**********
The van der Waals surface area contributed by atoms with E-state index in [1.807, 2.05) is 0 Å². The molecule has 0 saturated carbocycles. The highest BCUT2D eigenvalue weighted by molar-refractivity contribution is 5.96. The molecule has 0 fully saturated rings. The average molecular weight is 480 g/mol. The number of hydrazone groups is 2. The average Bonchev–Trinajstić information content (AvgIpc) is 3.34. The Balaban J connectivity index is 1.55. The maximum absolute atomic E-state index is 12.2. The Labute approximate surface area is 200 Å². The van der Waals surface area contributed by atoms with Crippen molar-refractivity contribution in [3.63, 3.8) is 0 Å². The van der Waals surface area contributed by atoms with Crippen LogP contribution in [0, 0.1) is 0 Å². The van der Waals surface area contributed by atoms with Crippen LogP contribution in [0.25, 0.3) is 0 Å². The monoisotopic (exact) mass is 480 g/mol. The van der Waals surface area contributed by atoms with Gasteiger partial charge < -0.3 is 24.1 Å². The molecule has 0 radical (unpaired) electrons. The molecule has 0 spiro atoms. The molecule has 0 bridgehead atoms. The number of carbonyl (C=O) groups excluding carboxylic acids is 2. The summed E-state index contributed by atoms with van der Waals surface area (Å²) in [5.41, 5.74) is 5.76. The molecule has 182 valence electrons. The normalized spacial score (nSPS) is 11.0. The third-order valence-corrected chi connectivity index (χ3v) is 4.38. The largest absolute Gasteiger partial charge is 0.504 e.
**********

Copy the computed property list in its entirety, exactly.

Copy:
The van der Waals surface area contributed by atoms with E-state index in [1.807, 2.05) is 0 Å². The molecule has 0 saturated carbocycles. The highest BCUT2D eigenvalue weighted by molar-refractivity contribution is 5.96. The molecule has 0 fully saturated rings. The average molecular weight is 480 g/mol. The number of hydrazone groups is 2. The average Bonchev–Trinajstić information content (AvgIpc) is 3.34. The Balaban J connectivity index is 1.55. The maximum absolute atomic E-state index is 12.2. The Labute approximate surface area is 200 Å². The van der Waals surface area contributed by atoms with Crippen molar-refractivity contribution in [3.63, 3.8) is 0 Å². The van der Waals surface area contributed by atoms with Crippen LogP contribution in [0, 0.1) is 0 Å². The van der Waals surface area contributed by atoms with Crippen LogP contribution in [0.25, 0.3) is 0 Å². The monoisotopic (exact) mass is 480 g/mol. The van der Waals surface area contributed by atoms with Gasteiger partial charge < -0.3 is 24.1 Å². The molecule has 0 radical (unpaired) electrons. The molecule has 0 spiro atoms. The molecule has 0 bridgehead atoms. The number of carbonyl (C=O) groups excluding carboxylic acids is 2. The summed E-state index contributed by atoms with van der Waals surface area (Å²) in [5.41, 5.74) is 5.76. The molecule has 182 valence electrons. The normalized spacial score (nSPS) is 11.0. The third-order valence-corrected chi connectivity index (χ3v) is 4.38. The largest absolute Gasteiger partial charge is 0.504 e.